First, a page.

The 6th Annual Asian Heritage Street Celebration took place in San Francisco on May 15, 2010. There were Chinese, Thai, Tibetans, the Falun Gong hiding behind another name, a free Burma booth, and booths for Dragon Boat Races, and the Lion Dance.
I was there with President Margie Yee Webb of the Sacramento branch of the California Writers Club, Frances Kakugawa, and Teresa LeYung Ryan . The CWC’s booth was in front of the San Francisco library.
It is estimated that 100 thousand people attend this street celebration each year.
Many people stopped by our booth to talk about China and/or buy books. By noon, I went for a walk toward Little Saigon. Booths lined the street for blocks. It was obvious from what I saw that all of Asia’s cultures have been influenced by China one way or another.
The Chinese believe in lucky symbols and bamboo plays a part in that belief. China was the super power in Asia for more than two thousand years. At one booth, I stopped to take a few photos of a Chinese band playing traditional Asian music. All the instruments I’ve written about were there.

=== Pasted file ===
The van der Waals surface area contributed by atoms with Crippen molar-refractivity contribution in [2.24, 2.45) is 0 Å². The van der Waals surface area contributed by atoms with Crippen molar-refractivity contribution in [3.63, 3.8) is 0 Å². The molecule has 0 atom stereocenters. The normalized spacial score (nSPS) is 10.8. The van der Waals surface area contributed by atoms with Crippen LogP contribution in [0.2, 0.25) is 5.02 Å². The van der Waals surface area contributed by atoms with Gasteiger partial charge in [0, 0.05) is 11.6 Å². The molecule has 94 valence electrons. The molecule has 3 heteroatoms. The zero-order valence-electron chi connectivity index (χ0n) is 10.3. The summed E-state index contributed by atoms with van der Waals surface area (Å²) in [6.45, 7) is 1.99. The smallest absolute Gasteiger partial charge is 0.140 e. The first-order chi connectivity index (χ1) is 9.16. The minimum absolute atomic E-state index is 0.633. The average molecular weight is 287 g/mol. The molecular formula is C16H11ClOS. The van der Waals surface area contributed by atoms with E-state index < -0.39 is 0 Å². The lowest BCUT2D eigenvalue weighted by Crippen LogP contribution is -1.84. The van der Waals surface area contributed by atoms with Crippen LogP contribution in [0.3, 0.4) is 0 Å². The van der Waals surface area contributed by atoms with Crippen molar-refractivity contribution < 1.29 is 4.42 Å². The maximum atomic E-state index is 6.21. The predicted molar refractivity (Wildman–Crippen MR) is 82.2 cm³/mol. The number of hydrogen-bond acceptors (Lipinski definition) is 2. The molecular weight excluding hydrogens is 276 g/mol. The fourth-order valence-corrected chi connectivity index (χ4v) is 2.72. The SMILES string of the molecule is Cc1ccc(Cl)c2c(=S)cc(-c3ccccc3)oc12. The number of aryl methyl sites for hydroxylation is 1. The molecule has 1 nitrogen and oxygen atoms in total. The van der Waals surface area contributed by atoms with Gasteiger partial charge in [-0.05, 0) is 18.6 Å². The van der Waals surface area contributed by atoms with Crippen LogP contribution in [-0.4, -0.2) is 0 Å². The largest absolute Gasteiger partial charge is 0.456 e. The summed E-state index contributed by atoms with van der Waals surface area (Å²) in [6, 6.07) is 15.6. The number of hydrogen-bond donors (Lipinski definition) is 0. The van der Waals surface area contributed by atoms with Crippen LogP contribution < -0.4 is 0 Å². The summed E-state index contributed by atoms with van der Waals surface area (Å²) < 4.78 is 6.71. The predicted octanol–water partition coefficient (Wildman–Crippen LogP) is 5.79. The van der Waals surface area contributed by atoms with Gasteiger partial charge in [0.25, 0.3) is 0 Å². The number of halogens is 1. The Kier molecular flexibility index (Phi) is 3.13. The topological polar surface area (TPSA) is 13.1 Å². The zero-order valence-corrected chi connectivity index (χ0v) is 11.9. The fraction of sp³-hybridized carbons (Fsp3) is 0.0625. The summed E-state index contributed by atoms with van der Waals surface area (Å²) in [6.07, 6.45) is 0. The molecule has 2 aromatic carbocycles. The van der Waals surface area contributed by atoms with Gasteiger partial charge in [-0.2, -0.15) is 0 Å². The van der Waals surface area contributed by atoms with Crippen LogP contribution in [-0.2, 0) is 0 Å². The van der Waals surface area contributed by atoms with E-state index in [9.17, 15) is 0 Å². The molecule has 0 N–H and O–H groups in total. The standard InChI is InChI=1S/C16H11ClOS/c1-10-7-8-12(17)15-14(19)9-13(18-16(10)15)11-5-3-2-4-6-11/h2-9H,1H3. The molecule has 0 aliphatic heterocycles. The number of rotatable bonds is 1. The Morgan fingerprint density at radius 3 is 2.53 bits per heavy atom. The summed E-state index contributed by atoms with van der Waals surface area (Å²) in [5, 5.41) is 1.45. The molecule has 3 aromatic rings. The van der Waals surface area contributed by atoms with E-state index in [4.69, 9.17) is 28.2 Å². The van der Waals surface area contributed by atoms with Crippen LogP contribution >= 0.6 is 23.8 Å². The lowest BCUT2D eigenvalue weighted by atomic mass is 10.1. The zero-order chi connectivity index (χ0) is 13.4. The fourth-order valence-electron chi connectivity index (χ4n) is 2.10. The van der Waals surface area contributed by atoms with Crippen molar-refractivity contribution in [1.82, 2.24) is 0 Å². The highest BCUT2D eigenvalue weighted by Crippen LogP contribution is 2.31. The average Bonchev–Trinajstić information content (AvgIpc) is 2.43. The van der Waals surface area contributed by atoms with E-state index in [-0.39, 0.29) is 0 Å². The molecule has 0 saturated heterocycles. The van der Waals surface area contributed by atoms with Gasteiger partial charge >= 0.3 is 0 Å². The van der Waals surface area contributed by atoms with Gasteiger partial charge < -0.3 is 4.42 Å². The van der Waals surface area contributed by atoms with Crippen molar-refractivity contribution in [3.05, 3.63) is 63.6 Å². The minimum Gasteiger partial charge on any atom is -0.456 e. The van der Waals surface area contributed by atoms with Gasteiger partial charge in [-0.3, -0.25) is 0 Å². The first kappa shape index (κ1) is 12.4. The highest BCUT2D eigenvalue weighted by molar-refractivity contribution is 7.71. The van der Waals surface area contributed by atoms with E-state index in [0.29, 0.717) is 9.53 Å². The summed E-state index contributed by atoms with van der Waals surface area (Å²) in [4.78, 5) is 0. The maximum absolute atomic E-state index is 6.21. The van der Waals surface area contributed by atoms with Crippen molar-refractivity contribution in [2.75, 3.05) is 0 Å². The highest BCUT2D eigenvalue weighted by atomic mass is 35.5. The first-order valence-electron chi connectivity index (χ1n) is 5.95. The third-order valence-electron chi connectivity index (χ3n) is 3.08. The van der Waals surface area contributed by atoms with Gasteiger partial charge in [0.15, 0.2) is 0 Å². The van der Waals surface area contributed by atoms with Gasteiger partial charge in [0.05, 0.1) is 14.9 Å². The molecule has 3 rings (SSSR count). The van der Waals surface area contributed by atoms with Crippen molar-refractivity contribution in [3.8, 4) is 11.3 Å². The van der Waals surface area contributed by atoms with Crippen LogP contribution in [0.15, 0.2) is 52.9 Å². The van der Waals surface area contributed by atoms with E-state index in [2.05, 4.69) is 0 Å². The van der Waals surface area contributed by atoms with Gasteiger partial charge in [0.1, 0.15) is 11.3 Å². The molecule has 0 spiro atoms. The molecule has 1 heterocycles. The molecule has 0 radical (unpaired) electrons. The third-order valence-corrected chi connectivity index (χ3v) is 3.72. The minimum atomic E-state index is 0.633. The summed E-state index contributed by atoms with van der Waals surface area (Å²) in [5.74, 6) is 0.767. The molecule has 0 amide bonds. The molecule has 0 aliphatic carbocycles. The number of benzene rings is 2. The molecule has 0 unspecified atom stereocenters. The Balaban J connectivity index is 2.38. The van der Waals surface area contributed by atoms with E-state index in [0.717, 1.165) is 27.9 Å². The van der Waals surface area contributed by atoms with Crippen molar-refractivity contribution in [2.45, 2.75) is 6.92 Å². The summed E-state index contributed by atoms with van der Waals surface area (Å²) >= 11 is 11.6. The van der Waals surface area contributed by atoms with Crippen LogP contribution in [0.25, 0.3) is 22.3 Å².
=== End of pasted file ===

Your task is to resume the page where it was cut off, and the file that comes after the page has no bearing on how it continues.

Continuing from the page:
The silk trade started in China and there was a booth with a woman creating tapestries from silk thread.
Even the Glamour and Grace of Miss Chinatown USA was represented.
It was a long and rewarding day that went by too fast, but it was a harmonious day.
When I was teaching, I attended an in-services where I learned that by the third generation, the children of most immigrants are assimilated by American culture. If that is true, why is it that Asians, as an ethnic group, have the lowest incidence of STDs, the lowest incidence of drug use and the lowest incidence of teen pregnancy? American Asians, including Chinese, tend to graduate from high school with higher GPAs and go on to complete college more than any ethnic group in America.
Why is this? The answer is simple, and I’ve talked about this before—the collective family culture with a strong belief in the importance of education and respect for teachers. The public schools where I taught for thirty years had a small percentage of Asian students. Most always earned high grades and were concerned about anything lower than an A. Even an A- minus would worry some. I seldom had behavior problems from the Asian students I taught.
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